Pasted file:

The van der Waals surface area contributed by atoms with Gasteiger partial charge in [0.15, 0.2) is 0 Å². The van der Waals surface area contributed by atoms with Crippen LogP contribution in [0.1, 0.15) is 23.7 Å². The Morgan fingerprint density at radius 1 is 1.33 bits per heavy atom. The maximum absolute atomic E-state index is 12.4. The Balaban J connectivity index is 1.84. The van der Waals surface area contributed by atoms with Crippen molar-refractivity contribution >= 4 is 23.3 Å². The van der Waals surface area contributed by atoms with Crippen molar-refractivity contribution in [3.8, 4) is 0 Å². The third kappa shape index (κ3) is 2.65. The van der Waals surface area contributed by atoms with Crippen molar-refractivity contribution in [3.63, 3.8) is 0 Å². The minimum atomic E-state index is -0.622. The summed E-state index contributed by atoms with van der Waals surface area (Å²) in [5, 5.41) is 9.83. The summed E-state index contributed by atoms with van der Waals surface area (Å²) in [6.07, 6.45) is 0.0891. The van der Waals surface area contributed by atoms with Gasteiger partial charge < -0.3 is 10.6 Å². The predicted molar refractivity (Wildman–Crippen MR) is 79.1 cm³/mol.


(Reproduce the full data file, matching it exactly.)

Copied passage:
The van der Waals surface area contributed by atoms with Gasteiger partial charge in [0.15, 0.2) is 0 Å². The van der Waals surface area contributed by atoms with Crippen LogP contribution in [0.1, 0.15) is 23.7 Å². The Morgan fingerprint density at radius 1 is 1.33 bits per heavy atom. The maximum absolute atomic E-state index is 12.4. The Balaban J connectivity index is 1.84. The van der Waals surface area contributed by atoms with Crippen molar-refractivity contribution >= 4 is 23.3 Å². The van der Waals surface area contributed by atoms with Crippen molar-refractivity contribution in [3.8, 4) is 0 Å². The third kappa shape index (κ3) is 2.65. The van der Waals surface area contributed by atoms with Crippen molar-refractivity contribution in [3.63, 3.8) is 0 Å². The minimum atomic E-state index is -0.622. The summed E-state index contributed by atoms with van der Waals surface area (Å²) in [5, 5.41) is 9.83. The summed E-state index contributed by atoms with van der Waals surface area (Å²) in [6.07, 6.45) is 0.0891. The van der Waals surface area contributed by atoms with Gasteiger partial charge < -0.3 is 10.6 Å². The predicted molar refractivity (Wildman–Crippen MR) is 79.1 cm³/mol.